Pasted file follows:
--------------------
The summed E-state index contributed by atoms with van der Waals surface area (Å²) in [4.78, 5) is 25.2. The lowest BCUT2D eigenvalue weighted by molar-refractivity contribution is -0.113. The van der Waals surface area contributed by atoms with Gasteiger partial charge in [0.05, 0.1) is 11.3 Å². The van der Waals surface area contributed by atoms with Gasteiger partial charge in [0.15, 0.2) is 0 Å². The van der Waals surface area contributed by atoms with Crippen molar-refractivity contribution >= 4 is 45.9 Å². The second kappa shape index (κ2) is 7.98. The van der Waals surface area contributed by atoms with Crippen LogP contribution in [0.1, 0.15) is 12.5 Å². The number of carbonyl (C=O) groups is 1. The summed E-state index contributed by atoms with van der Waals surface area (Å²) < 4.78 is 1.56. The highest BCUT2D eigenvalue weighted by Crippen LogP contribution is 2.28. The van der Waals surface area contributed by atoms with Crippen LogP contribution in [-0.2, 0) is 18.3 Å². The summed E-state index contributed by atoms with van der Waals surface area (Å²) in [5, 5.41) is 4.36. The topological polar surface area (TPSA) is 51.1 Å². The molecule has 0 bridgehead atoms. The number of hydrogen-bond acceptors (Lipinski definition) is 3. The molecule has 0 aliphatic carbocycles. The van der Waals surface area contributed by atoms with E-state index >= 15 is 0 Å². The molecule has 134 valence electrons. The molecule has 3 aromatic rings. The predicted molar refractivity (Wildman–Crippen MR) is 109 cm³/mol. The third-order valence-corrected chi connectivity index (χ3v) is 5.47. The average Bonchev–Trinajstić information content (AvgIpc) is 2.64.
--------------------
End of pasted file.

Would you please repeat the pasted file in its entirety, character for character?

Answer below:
The summed E-state index contributed by atoms with van der Waals surface area (Å²) in [4.78, 5) is 25.2. The lowest BCUT2D eigenvalue weighted by molar-refractivity contribution is -0.113. The van der Waals surface area contributed by atoms with Gasteiger partial charge in [0.05, 0.1) is 11.3 Å². The van der Waals surface area contributed by atoms with Gasteiger partial charge in [0.15, 0.2) is 0 Å². The van der Waals surface area contributed by atoms with Crippen molar-refractivity contribution >= 4 is 45.9 Å². The second kappa shape index (κ2) is 7.98. The van der Waals surface area contributed by atoms with Crippen LogP contribution in [0.1, 0.15) is 12.5 Å². The number of carbonyl (C=O) groups is 1. The summed E-state index contributed by atoms with van der Waals surface area (Å²) < 4.78 is 1.56. The highest BCUT2D eigenvalue weighted by Crippen LogP contribution is 2.28. The van der Waals surface area contributed by atoms with Crippen LogP contribution in [-0.2, 0) is 18.3 Å². The summed E-state index contributed by atoms with van der Waals surface area (Å²) in [5, 5.41) is 4.36. The topological polar surface area (TPSA) is 51.1 Å². The molecule has 0 bridgehead atoms. The number of hydrogen-bond acceptors (Lipinski definition) is 3. The molecule has 0 aliphatic carbocycles. The van der Waals surface area contributed by atoms with E-state index >= 15 is 0 Å². The molecule has 134 valence electrons. The molecule has 3 aromatic rings. The predicted molar refractivity (Wildman–Crippen MR) is 109 cm³/mol. The third-order valence-corrected chi connectivity index (χ3v) is 5.47. The average Bonchev–Trinajstić information content (AvgIpc) is 2.64.